Especially on the defensive end, which is where Brown’s attention always tends to gravitate first and foremost. For the second time in as many outings, the Sixers set a new season-low in points allowed, and opponent field goal percentage (Rip City hit only 33.7 percent of its attempts).
“I would take...good defense any day of the week,” Brown said.
Specific to Wednesday’s defensive effort, the Sixers were dialed in on primary points of emphasis of their scouting report. They clamped down on Rip City’s potent backcourt duo of Damian Lillard and CJ McCollum, which took the floor Wednesday averaging better than 46 points per game, with 90 3-pointers between them.
While Lillard, a two-time All-Star, was pesky, en route to tallying a game-high 30 points, he did need 27 shots to get there. McCollum, meanwhile, was neutralized. A 47.5 percent field goal shooter heading into Wednesday’s affair, the Lehigh product went 1 for 14 from the field, and was held to a season-low 5 points.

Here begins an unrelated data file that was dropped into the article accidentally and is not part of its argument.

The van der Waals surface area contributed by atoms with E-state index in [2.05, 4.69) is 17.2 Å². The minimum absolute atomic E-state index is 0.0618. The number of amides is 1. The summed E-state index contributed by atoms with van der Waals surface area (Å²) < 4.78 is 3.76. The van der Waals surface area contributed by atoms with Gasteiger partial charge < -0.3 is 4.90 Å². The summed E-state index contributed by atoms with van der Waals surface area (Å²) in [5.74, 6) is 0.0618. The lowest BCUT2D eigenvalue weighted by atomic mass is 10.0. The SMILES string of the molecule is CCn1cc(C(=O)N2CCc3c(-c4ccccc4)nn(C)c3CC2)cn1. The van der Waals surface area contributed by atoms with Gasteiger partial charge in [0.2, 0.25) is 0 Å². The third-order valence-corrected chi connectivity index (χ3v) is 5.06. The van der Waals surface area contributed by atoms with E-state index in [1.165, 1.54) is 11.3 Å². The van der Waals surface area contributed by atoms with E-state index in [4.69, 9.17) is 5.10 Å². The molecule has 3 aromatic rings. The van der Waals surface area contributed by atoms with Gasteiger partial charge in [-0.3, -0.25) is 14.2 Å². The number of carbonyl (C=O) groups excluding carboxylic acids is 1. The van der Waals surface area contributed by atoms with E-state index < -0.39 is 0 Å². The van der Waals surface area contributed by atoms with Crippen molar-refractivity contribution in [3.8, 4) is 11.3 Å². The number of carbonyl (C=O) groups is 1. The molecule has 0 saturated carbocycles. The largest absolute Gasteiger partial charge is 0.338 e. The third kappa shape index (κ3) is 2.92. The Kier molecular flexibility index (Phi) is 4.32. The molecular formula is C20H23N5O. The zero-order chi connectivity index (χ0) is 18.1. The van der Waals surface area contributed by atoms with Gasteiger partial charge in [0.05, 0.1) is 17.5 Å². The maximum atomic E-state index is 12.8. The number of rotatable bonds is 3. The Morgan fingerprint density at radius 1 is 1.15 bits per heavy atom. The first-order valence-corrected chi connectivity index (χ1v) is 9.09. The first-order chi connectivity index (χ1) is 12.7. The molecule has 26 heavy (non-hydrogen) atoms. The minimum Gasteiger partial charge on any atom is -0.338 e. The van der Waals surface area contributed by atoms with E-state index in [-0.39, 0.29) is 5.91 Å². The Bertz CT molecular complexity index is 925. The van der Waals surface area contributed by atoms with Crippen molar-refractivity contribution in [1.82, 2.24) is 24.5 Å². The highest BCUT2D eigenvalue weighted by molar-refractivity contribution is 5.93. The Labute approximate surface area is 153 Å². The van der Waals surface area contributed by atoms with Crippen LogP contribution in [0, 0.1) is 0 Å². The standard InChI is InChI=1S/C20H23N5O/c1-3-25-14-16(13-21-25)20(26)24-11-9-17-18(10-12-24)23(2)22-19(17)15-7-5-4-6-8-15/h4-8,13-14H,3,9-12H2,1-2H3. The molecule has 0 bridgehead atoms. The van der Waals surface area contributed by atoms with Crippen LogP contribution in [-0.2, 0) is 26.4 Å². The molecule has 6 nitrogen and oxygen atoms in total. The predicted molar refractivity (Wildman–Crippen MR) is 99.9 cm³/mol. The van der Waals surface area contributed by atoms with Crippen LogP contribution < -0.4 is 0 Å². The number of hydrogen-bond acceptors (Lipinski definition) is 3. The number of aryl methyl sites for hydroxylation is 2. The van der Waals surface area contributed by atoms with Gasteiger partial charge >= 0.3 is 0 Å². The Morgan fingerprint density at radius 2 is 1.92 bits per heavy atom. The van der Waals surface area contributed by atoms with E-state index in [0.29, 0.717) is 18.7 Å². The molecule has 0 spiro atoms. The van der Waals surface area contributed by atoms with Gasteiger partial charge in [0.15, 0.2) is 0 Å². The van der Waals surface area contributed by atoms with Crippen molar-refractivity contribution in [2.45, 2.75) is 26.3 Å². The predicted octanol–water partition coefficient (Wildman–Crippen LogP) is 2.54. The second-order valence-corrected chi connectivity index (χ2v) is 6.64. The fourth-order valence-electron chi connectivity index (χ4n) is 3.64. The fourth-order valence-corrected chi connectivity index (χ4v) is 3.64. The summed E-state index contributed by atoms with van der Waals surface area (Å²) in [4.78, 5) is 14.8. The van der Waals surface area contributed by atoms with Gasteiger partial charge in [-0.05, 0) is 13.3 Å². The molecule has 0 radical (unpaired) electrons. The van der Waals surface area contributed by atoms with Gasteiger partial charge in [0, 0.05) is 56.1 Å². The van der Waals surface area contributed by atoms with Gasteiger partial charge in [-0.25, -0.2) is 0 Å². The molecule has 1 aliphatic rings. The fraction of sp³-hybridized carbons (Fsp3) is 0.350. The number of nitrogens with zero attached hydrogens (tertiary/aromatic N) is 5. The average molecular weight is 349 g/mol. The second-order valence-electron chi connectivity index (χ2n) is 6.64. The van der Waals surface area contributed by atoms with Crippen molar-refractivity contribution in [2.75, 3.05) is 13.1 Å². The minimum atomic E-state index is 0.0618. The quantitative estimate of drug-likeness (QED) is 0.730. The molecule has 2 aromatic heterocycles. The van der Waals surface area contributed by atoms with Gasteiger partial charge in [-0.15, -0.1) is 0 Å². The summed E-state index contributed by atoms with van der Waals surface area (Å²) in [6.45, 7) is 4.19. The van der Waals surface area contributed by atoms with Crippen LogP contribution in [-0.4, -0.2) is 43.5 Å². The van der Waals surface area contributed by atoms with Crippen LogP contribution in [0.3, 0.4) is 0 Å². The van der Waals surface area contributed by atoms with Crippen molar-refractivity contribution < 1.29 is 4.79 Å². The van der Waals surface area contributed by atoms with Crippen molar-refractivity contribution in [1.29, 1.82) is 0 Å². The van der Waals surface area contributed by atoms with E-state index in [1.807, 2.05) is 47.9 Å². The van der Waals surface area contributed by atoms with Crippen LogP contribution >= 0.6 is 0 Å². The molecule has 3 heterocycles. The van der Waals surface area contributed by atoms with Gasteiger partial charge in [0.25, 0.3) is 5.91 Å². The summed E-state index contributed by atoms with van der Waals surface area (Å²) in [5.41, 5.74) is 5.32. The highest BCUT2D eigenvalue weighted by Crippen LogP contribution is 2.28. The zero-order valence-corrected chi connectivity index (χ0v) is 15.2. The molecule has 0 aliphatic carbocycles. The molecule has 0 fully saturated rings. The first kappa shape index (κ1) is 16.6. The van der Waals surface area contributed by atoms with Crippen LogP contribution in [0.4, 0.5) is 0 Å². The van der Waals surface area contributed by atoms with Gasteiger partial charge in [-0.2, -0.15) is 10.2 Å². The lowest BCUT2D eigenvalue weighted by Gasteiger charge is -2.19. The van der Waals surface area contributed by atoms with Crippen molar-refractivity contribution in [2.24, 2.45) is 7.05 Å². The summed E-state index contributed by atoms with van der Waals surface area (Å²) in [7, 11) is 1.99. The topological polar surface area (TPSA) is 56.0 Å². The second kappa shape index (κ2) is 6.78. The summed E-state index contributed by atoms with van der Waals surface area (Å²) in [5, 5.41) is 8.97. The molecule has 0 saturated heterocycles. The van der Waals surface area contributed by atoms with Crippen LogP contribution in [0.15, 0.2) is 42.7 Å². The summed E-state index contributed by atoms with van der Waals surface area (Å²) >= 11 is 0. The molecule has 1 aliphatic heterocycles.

“I thought the guys did well,” said Brown, when asked how the Sixers executed their defensive game plan. “We guarded the other players effectively to help us produce some of the low-percentage numbers we’re speaking of.”
Recognizing how dangerous a tandem Lillard and McCollum form, Brown decided to defend them with a committee consisting of JJ Redick, Robert Covington, Jerryd Bayless, TJ McConnell, and Timothe Luwawu-Cabarrot. It was Covington (9 pts, 10 reb), though, who did the lionshare of the work on McCollum. The longest-tenured Sixer finished with a telling plus-28 rating.
“I think it was that [Lillard and McCollum] saw a crowd,” Brown said. “It wasn’t just the people who were guarding them - it was a team effort.”
The Sixers also heeded Brown’s call to tend to the boards. They started Wednesday with the NBA’s top rebounding average, while Portland was right behind them at third overall. The Sixers prevailed on the glass, thanks to a 57-48 margin.
At the outset of the Sixers’ third game on a season-long six-game homestand, there were plenty of rebounding opportunities to be had. Portland misfired on its first 16 shots, allowing the Sixers to race out to a 16-0 advantage.
Interestingly enough, Embiid’s scoring didn’t start until the latter stages of the Sixers’ convincing opening frame. But as the big man has demonstrated through the first two seasons of his career, he can take over quick.